## Solving Inequalities Involving Exponential Functions

Equivalences (1), (2), and (3) can be used to easily solve certain types of mathematical sentences, as illustrated in the following examples.

### Example 1

Solve:  $2^{3x-1} \lt 2^{5x}$

This is an inequality of the form

$$\cssId{s64}{b^{\text{stuff1}} \lt b^{\text{stuff2}}}$$

where the base, $\,b\,,$ is $\,2\,.$ Notice that the exponential functions on both sides use the same base.

In this example, the base is greater than one, so we'll use equivalence (1):

$$\cssId{s68}{x \lt y \ \ \iff\ \ b^x \lt b^y}$$

Solution:

\begin{align} &\cssId{s70}{2^{3x-1}}\cssId{s71}{\lt} \ \cssId{s72}{2^{5x}}\cr &\quad\cssId{s73}{\text{original inequality}}\cr\cr &\cssId{s74}{3x-1}\cssId{s75}{\lt} \cssId{s76}{5x}\cr &\quad\cssId{s77}{\text{use (1); inequality symbol doesn't change}}\cr\cr &\cssId{s78}{-2x}\cssId{s79}{\lt} \cssId{s80}{1}\cr &\quad\cssId{s81}{\text{addition property of inequality}}\cr\cr &\cssId{s82}{x}\cssId{s83}{\gt} \cssId{s84}{-\frac 12}\cr &\quad\cssId{s85}{\text{divide by a negative #; reverse inequality}} \end{align}

Blue curve:  $y = 2^{3x - 1}$
Red curve:  $y = 2^{5x}$
Blue curve lies below red curve for $\,x \gt -\frac 12$

### Example 2

Solve:  $\displaystyle\frac 1{3^{x^2-1}} > 1$

This inequality will be solved in two different ways. As long as you use correct tools in a correct way, there are often different ways you can proceed.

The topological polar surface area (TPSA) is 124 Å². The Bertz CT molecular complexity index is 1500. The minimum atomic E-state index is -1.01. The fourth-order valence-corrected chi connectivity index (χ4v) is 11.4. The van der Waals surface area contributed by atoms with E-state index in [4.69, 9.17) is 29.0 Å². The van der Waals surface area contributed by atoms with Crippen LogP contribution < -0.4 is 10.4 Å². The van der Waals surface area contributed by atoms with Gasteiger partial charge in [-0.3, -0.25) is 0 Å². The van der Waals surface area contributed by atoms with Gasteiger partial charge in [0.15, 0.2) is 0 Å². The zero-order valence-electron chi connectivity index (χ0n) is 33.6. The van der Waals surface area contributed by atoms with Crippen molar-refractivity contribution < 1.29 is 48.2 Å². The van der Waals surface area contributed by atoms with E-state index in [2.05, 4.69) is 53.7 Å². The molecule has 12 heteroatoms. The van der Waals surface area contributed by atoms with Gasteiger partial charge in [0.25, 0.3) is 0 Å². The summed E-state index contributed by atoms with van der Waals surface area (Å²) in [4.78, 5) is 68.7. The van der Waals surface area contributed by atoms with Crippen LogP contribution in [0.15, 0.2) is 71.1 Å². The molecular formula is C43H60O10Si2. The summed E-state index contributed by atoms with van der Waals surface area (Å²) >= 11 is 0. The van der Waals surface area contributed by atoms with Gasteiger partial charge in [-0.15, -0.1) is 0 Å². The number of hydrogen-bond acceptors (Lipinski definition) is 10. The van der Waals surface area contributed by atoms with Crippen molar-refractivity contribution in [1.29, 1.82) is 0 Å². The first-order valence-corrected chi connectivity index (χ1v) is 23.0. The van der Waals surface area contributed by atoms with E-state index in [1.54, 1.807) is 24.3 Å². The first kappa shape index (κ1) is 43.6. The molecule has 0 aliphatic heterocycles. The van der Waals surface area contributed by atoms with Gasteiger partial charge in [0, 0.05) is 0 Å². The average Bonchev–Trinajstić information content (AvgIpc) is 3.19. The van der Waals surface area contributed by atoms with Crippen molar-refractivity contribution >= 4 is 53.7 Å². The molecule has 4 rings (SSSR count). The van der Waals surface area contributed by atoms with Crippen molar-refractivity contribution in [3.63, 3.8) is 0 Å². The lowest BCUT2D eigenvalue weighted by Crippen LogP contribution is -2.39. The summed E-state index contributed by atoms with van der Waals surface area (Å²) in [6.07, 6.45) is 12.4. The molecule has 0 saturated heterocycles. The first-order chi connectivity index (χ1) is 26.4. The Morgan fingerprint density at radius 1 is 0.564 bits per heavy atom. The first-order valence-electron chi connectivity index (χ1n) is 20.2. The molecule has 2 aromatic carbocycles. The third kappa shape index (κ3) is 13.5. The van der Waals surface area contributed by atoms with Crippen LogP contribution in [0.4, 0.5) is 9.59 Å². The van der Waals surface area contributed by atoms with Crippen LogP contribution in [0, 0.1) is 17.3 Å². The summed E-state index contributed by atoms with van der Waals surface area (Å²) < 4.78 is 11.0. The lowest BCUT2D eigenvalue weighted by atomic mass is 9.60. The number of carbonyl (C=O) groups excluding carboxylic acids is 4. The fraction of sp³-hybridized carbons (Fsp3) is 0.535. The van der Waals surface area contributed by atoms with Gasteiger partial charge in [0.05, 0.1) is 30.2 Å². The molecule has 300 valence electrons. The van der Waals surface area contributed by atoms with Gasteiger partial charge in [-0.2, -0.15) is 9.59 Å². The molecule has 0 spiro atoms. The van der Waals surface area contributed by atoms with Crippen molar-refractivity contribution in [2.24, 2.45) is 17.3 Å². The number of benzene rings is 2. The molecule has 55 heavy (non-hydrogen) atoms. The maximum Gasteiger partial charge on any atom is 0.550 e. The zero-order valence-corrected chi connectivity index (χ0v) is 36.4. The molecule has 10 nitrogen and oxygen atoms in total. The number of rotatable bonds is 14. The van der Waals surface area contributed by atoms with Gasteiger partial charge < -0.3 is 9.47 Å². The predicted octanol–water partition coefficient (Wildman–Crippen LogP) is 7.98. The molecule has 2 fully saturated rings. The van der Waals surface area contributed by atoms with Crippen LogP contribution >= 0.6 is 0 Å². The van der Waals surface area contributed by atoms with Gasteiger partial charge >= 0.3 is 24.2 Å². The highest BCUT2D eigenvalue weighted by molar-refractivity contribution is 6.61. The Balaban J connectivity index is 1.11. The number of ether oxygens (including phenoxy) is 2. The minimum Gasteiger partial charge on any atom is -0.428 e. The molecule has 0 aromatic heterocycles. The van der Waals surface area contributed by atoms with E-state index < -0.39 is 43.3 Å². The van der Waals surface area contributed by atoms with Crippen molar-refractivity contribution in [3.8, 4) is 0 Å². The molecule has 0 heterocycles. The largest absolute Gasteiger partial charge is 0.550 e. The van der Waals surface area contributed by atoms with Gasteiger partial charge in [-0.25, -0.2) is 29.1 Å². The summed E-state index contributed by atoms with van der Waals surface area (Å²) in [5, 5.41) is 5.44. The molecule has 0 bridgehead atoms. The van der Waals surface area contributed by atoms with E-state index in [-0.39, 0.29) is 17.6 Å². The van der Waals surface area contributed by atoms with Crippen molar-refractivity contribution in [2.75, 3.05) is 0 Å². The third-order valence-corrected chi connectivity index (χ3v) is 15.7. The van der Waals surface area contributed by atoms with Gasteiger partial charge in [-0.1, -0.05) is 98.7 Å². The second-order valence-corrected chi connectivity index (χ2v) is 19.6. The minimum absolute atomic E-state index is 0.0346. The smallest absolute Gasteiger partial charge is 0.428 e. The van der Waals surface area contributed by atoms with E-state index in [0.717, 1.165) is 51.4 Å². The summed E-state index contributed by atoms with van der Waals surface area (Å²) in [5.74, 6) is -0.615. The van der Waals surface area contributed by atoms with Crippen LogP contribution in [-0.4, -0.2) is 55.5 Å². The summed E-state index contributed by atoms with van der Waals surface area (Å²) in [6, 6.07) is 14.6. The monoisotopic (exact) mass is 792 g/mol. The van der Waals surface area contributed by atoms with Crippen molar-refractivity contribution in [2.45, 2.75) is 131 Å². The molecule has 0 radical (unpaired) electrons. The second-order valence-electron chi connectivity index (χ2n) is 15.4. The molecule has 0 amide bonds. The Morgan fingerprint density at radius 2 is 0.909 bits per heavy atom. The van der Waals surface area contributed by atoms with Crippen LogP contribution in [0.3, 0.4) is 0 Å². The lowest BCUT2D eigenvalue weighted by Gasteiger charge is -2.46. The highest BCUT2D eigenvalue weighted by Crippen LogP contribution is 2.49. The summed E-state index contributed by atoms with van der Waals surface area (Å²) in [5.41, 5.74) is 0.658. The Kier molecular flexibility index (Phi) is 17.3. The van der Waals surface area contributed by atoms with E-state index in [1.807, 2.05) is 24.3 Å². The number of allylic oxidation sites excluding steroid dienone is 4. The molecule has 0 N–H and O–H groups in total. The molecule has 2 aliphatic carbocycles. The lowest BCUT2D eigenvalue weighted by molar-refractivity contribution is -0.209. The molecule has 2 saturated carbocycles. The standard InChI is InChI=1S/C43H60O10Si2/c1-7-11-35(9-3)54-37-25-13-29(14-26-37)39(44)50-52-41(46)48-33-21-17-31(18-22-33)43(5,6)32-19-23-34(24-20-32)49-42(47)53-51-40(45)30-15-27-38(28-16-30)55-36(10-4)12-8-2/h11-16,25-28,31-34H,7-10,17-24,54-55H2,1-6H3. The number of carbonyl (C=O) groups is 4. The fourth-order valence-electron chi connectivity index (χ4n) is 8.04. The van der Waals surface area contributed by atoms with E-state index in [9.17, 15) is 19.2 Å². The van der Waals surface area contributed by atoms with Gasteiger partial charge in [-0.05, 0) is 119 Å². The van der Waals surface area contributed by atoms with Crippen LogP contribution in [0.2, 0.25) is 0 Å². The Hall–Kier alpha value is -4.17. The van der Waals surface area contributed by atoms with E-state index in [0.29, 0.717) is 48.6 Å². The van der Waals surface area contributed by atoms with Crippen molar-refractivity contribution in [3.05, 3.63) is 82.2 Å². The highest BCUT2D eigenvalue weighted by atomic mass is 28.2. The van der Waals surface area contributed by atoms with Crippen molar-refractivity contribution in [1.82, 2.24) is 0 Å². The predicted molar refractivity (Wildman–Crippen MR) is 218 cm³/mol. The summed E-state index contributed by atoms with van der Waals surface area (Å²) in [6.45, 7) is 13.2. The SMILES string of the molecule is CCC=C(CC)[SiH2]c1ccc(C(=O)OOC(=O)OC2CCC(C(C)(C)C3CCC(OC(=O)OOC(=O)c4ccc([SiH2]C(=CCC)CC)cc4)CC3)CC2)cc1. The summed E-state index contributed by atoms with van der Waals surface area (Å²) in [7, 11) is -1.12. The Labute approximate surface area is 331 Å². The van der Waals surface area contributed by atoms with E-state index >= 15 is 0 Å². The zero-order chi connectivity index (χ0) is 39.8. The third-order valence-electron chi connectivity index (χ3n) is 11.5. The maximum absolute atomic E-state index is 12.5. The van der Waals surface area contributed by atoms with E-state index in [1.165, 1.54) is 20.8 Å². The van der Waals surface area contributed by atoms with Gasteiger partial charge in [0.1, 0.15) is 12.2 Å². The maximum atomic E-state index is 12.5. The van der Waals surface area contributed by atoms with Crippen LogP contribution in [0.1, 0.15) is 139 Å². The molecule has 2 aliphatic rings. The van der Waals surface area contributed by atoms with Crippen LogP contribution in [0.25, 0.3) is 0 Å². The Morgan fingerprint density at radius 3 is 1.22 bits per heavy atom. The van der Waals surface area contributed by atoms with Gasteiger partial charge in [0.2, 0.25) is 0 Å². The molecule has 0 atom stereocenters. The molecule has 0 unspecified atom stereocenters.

Solution #1:

\begin{align} &\cssId{s96}{\frac 1{3^{x^2-1}}}\cssId{s97}{\gt}\ \cssId{s98}{1}\cr &\quad\cssId{s99}{\text{original inequality}}\cr\cr &\cssId{s100}{\left(\frac 13\right)^{x^2-1}}\cssId{s101}{\gt}\cssId{s102}{\left(\frac 13\right)^0}\cr &\quad\cssId{s103}{\text{rename both sides using exponent laws}}\cr\cr &\cssId{s104}{x^2 - 1}\cssId{s105}{\lt} \cssId{s106}{0}\cr &\quad\cssId{s107}{\text{use (2); inequality changes direction}}\cr\cr &\cssId{s108}{x^2}\cssId{s109}{\lt} \cssId{s110}{1}\cr &\quad\cssId{s111}{\text{addition property of inequality}}\cr\cr &\cssId{s112}{-1} \cssId{s113}{\lt}\cssId{s114}{x} \cssId{s115}{\lt} \cssId{s116}{1}\cr &\quad\cssId{s117}{\text{inspection (knowledge of x^2 curve)}} \end{align}

Solution #2:

\begin{align} &\cssId{s119}{\frac 1{3^{x^2-1}}}\cssId{s120}{\gt} \ \cssId{s121}{1}\cr &\quad\cssId{s122}{\text{original inequality}}\cr\cr &\cssId{s123}{1}\cssId{s124}{\gt}\cssId{s125}{3^{x^2-1}}\cr &\quad\cssId{s126}{\text{multiply both sides by 3^{x^2-1}\overset{\text{always}}{\gt}0}}\cr\cr &\cssId{s127}{3^0} \cssId{s128}{\gt}\cssId{s129}{3^{x^2-1}}\cr &\quad\cssId{s130}{\text{rename: 1 = 3^0}}\cr\cr &\cssId{s131}{0}\cssId{s132}{\gt}\ \cssId{s133}{x^2 - 1}\cr &\quad\cssId{s134}{\text{use (1)}}\cr\cr &\cssId{s135}{x^2}\cssId{s136}{\lt}\cssId{s137}{1}\cr &\quad\cssId{s138}{\text{addition property; re-arrange}}\cr\cr &\cssId{s139}{-1} \cssId{s140}{\lt}\cssId{s141}{x}\cssId{s142}{\lt} \cssId{s143}{1}\cr &\quad\cssId{s144}{\text{inspection (knowledge of x^2 curve)}} \end{align}

Blue curve:  $\displaystyle y = \frac{1}{3^{x^2-1}}$
Red curve:  $y = 1$
Blue curve lies above red curve for $\,x\,$ between $\,-1\,$ and $\,1\,$